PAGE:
“Empire Records” was released to mostly negative reviews and made about $150,000 on its opening weekend against a $10 million budget. At the time, Variety called the film a “soundtrack in search of a movie,” a sentiment music supervisor Mitchell Leib wouldn’t actually find offensive. He told ABC, “My job was to have hit singles and a giant soundtrack that was supposed to not only enhance the playability of the movie, but also was supposed to act as a marketing asset and launch the film.”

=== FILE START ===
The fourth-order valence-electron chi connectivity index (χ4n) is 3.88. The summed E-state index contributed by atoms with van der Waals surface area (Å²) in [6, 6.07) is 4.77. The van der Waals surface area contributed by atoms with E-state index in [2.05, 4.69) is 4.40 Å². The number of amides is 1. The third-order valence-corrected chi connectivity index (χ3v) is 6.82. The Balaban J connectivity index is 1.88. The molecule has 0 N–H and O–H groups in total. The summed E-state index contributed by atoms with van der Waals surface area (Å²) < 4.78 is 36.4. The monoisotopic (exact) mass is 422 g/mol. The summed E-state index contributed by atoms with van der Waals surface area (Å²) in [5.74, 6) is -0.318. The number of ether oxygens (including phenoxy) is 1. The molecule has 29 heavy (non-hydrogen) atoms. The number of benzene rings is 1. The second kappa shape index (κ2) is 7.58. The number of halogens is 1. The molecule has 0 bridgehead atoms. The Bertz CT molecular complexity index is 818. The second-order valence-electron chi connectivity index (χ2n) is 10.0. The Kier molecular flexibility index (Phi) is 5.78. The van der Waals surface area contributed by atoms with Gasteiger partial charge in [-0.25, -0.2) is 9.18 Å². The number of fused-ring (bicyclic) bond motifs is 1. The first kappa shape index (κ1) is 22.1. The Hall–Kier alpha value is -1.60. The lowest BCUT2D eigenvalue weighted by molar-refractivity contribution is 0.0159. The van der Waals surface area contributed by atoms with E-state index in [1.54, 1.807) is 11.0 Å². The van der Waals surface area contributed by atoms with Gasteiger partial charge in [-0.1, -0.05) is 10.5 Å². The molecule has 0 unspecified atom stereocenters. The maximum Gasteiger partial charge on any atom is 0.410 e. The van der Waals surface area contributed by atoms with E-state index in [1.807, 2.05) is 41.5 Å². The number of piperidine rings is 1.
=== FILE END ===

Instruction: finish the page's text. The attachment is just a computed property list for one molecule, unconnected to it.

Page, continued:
Leib did indeed have two #1 singles on his hands, with Gin Blossoms’ “Til I Hear It From You” and “A Girl Like You” by Edwyn Collins. A&M Records, who was releasing the soundtrack, was so confident in the early success of the songs that they decided to ship three million copies to record stores. That’s a big number, considering this was a soundtrack. However, Leib was called into a marketing meeting three weeks before “Empire Records” was set to hit theaters, only to be told the movie was dead in the water. It would have a very limited release before going straight to VHS — a true death sentence for any film. Leib called this “the biggest nightmare possible” and said the boss of A&M never spoke to him again after Leib broke the bad news.